I keep seeing the terms first-order conditions and second-order conditions used in my undergrad economics class on production functions, monopolies, etc but I have no idea what these terms mean. It seems like a completely ambiguous term. What kind of conditions?

Can someone explain what these terms mean? If it is context dependent, provided some of them most elementary meanings you associate with the term.


4 Answers 4


Suppose you have a differentiable function $f(x)$, which you want to optimize by choosing $x$. If $f(x)$ is utility or profit, then you want to choose $x$ (i.e. consumption bundle or quantity produced) to make the value of $f$ as large as possible. If $f(x)$ is a cost function, then you want to choose $x$ to make $f$ as small as possible. FOC and SOC are conditions that determine whether a solution maximizes or minimizes a given function.

At the undergrad level, what is usually the case is that you need to choose $x^*$ such that the derivative of $f$ is equal to zero: $$f'(x^*)=0.$$ This is the FOC. The intuition for this condition is that a function attains its extremum (either maximum or minimum) when its derivative is equal to zero (see picture below). [You should be aware that there are more subtleties involved: look up terms like "interior vs corner solutions", "global vs local maximum/minimum", and "saddle point" to learn more].

Example functions where x_star is a maximum and a minimum

However, as the picture illustrates, simply finding $x^*$ where $f'(x^*)=0$ is not enough to conclude that $x^*$ is the solution that maximizes or minimizes the objective function. In both graphs, the function attains a zero slope at $x^*$, but $x^*$ is a maximizer in the left graph, but a minimizer in the right graph.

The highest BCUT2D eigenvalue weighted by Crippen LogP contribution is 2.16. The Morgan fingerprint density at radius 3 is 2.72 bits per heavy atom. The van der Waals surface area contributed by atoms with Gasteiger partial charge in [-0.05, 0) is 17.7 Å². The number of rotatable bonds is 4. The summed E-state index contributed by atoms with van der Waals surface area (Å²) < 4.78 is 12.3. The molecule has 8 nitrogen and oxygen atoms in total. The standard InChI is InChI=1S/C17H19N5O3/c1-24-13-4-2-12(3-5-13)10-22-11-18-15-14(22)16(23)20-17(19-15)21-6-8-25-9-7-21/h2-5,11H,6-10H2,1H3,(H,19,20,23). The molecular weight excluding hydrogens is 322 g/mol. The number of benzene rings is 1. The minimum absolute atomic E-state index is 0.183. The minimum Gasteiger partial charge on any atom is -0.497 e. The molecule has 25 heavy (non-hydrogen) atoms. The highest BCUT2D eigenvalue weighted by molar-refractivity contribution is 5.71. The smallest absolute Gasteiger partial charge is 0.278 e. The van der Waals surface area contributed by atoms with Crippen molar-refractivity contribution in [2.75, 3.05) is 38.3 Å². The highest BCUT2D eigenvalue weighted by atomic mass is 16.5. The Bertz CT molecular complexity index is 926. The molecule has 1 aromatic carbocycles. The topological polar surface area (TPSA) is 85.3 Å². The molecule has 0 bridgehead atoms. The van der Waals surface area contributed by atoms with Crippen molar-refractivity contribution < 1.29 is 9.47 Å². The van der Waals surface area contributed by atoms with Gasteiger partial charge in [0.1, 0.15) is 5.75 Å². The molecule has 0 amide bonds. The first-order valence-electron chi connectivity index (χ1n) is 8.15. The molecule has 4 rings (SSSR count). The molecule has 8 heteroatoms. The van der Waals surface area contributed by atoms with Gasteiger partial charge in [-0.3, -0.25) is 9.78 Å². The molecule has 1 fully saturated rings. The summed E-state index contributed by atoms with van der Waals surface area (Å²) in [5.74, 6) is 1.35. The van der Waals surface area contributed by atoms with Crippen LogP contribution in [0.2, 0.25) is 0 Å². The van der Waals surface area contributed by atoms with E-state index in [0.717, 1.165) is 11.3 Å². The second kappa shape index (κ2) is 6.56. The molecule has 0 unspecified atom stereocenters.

To check whether $x^*$ is a maximizer or a minimizer, you need the SOC. The SOC for maximizer is $$f''(x^*)<0$$ and the SOC for minimizer is $$f''(x^*)> 0.$$ Intuitively, if $x^*$ maximizes $f$, the slope of $f$ around $x^*$ is decreasing. Take the left graph, where $x^*$ is a maximizer. We see that the slope of $f$ is positive on the left of $x^*$ and negative on the right. Thus, around the neighborhood of $x^*$, as $x$ increases, $f'(x)$ decreases. The intuition for the case of minimizer is similar.

  • 2
    $\begingroup$ But why it's not called "First derivative test" is still a mystery for me. $\endgroup$
    – gagarine
    Commented Nov 10, 2018 at 16:34

For example when you are talking about profit maximization starting from a profit function $\pi(q)$, the main condition for a maximum is that: $$\frac{\partial \pi}{\partial q}=0$$ This is the FOC (first order condition).

Though, to be sure that what you have found above is a true maximum you should also check a 'secondary' condition which is: $$\frac{\partial^2 \pi}{\partial q^2}<0$$ This is called the SOC (second order condition).


The target is to find a local maximum (or minimum) of a function.

If the function is differentiable twice:

In case you function is not differentiable, you can do a more general extremum test.

Note: it's impossible to construct an algorithm to find a global maximum for an arbitrary function.

Neoclassical economists certainly rename those two mathematical methods to first-order conditions and second-order conditions to look cool or for other historical reasons. Why use a name widely used when you can just make one up?

The term is also used on constrained maximization when they use the Lagrange multiplier method and Karush–Kuhn–Tucker conditions. Again, I don't thinks the term is used by non-economist.


These are specific terms related to the use of math in calculation. With a given formula, we can use math to decide a number of fresh formula and expressions. For illustration

  • From a given cost function, we can take the first order outgrowth to find the borderline cost
  • From a given profit function, we can take the first order outgrowth to find the borderline profit
  • From a given mileage function, we can take the first order outgrowth to find the borderline mileage.

Once you have set up the outgrowth of a function, you can in fact take an alternate outgrowth (alternate order condition) which we frequently take over to find whether pitches of lines are positive or negative, or whether they're outsides or minimums. These are just fine tools and ways also to break profitable problems.


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